This complex plays an important role in photosynthesis, but its precise functions in the process of transforming sunlight into sugar can only now be explored in more detail.

    The current study could therefore have important implications for the production of bioproducts, such as plastic alternatives and biofuel.

    Read the full story: Berkeley
    Scientific publication: Nature


    Asymmetical pollen patterns are favored by nature over symmetrical pollen patterns. Image: SEM images: Asja Radja; Simulations: Asja Radja and Maxim Lavrentovich.
    Asymmetrical pollen grains are preferred by nature - life short science news

    Plants favor the production of uneven, asymmetrical patterns on the surface of pollen grains over more symmetrical patterns, a new study shows.

    It seems that pollen evolve into asymmetrical pattern because of kinetic arrest of pattern evolution, which would lead to symmetrical forms when pattern evolution is completed.

    This interpretation was made possible with a biophysical model that researchers hope to refine to shed more light on pollen evolution and to explore the possibility of designing artificial pollen.

    Read the full story: University of Tennessee
    Scientific publication: Cell


    The yellow-bellied sea snake (Hydrophis platurus) is the only reptile in the order Squamata that lives on the open sea. Image: Mark Sandfoss, University of Florida
    Sea snakes do not drink seawater - life short science news

    In contrast to what biologists had always assumed, sea water snakes do not drink seawater, and need freshwater in order not to dehydrate.

    Now it turns out that sea snakes can drink freshwater after heavy rains, when the rainwater forms lenses or patches on the surface of the seawater.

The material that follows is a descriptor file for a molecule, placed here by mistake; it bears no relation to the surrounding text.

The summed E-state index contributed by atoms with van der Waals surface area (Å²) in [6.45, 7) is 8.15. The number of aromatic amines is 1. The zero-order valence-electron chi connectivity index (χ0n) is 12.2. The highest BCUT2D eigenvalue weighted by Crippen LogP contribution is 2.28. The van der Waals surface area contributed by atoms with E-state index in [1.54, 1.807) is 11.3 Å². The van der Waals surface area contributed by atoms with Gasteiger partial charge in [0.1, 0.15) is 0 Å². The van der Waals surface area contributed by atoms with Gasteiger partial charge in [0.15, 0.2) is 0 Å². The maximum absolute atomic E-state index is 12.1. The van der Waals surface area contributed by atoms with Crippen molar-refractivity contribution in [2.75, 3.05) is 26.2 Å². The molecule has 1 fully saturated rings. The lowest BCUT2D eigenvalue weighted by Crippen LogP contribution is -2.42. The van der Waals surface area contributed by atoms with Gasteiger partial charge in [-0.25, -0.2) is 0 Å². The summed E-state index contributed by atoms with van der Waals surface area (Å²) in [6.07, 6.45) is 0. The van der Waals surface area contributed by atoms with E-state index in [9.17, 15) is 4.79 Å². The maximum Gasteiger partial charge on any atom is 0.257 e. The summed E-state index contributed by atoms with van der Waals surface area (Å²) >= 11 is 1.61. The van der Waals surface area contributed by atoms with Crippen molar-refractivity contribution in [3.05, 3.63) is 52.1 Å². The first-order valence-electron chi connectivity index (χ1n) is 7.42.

This is of a low enough salinity for the sea snakes to drink.

    Read the full story: University of Florida
    Scientific publication: PLoS ONE


    Bacteria underwent a boost in evolution in the Paleozoic Era
    Hidden history of bacteria evolution revealed - latest science news stories

    Since bacteria is not well represented in fossil records it is difficult for science to understand how different groups evolved. Now, researchers have devised a new approach to pinpoint evolutionary milestones for these microorganisms.

    Using the new approach, scientists discovered that around 450 to 350 million years ago, several groups of soil bacteria acquired a new gene from fungi. This allowed them to digest chitin, a hard material found in fungi and insects. This allowed the bacteria to thrive in a chitin-rich environment.

    This evolutionary step occurred at the same time with the diversification of land animals including chitin-producing arthropods as shown by fossil records.

    Read the full story: MIT
    Scientific publication: BMC Evolutionary Biology


    The Chinese giant salamander is a delicacy and under threat of extinction. Image: J. Patrick Fischer [CC BY-SA 3.0], from Wikimedia Commons
    We are eating large animals to extinction - life short science news

    Scientists report that 143 species of large animals are decreasing in number, and 171 are under threat of extinction.

    The major cause of the decline of large animals appears consumption by humans. Together with habitat destruction and increased risk for accidents (like getting caught in a net or trap), especially large animals are under threat.

    Preserving the large fauna might be difficult to achieve, due to economic and cultural objections.

    Read the full story: Oregon State University
    Scientific publication: Conservation Letters


    Could Scandinavian invaders, know as the Vikings, have introduced leprosy to Ireland?
    Leprosy brought to Ireland by Vikings, according to new evidence - science news articles with summaries

    Little is known about leprosy in medieval Ireland, therefore a team of scientists studied the skeletons of five ancient humans with leprosy, from cemeteries around Dublin, to understand more.

    The scientists performed genetic analyses of the leprosy bacterium (M. leprae) strains and discovered that the subjects had probably two different strains of leprosy, one originating in Scandinavia and one from the Middle East, but also present in Scandinavia.

    From the five individuals, two grew up in Scandinavia and the remaining three did not seem to have been locals from Dublin. The researchers concluded that all evidence points towards Vikings introducing leprosy to Ireland.